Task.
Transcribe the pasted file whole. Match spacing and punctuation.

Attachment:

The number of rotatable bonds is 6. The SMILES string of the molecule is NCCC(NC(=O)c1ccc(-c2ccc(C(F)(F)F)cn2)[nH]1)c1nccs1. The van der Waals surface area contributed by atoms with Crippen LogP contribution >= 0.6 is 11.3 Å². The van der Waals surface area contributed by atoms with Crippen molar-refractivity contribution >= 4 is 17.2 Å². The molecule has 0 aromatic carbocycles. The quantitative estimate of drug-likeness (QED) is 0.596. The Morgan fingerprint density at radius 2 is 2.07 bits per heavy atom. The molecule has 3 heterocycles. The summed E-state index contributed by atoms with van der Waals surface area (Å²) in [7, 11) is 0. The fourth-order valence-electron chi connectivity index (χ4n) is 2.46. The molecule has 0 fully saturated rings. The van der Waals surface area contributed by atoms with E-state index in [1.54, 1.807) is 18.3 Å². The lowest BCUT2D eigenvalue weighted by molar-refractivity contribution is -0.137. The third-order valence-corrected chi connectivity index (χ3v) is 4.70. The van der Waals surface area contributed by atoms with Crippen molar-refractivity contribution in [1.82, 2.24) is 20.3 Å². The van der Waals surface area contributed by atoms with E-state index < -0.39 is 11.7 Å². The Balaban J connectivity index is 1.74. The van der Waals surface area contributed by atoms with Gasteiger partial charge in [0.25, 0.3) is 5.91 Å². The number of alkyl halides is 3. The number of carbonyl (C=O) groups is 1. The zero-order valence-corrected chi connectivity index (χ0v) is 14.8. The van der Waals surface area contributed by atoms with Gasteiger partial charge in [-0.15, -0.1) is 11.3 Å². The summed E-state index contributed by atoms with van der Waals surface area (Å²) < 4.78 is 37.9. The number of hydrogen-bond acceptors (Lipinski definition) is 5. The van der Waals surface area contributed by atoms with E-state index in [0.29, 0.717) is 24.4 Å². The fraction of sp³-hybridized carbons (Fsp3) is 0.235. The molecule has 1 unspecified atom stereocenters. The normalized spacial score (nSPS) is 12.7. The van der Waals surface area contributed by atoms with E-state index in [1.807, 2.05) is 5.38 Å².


The number of rotatable bonds is 6. The SMILES string of the molecule is NCCC(NC(=O)c1ccc(-c2ccc(C(F)(F)F)cn2)[nH]1)c1nccs1. The van der Waals surface area contributed by atoms with Crippen LogP contribution >= 0.6 is 11.3 Å². The van der Waals surface area contributed by atoms with Crippen molar-refractivity contribution >= 4 is 17.2 Å². The molecule has 0 aromatic carbocycles. The quantitative estimate of drug-likeness (QED) is 0.596. The Morgan fingerprint density at radius 2 is 2.07 bits per heavy atom. The molecule has 3 heterocycles. The summed E-state index contributed by atoms with van der Waals surface area (Å²) in [7, 11) is 0. The fourth-order valence-electron chi connectivity index (χ4n) is 2.46. The molecule has 0 fully saturated rings. The van der Waals surface area contributed by atoms with E-state index in [1.54, 1.807) is 18.3 Å². The lowest BCUT2D eigenvalue weighted by molar-refractivity contribution is -0.137. The third-order valence-corrected chi connectivity index (χ3v) is 4.70. The van der Waals surface area contributed by atoms with Crippen molar-refractivity contribution in [1.82, 2.24) is 20.3 Å². The van der Waals surface area contributed by atoms with E-state index < -0.39 is 11.7 Å². The Balaban J connectivity index is 1.74. The van der Waals surface area contributed by atoms with Gasteiger partial charge in [0.25, 0.3) is 5.91 Å². The number of alkyl halides is 3. The number of carbonyl (C=O) groups is 1. The zero-order valence-corrected chi connectivity index (χ0v) is 14.8. The van der Waals surface area contributed by atoms with Gasteiger partial charge in [-0.15, -0.1) is 11.3 Å². The summed E-state index contributed by atoms with van der Waals surface area (Å²) < 4.78 is 37.9. The number of hydrogen-bond acceptors (Lipinski definition) is 5. The van der Waals surface area contributed by atoms with E-state index in [0.29, 0.717) is 24.4 Å². The fraction of sp³-hybridized carbons (Fsp3) is 0.235. The molecule has 1 unspecified atom stereocenters. The normalized spacial score (nSPS) is 12.7. The van der Waals surface area contributed by atoms with E-state index in [1.807, 2.05) is 5.38 Å².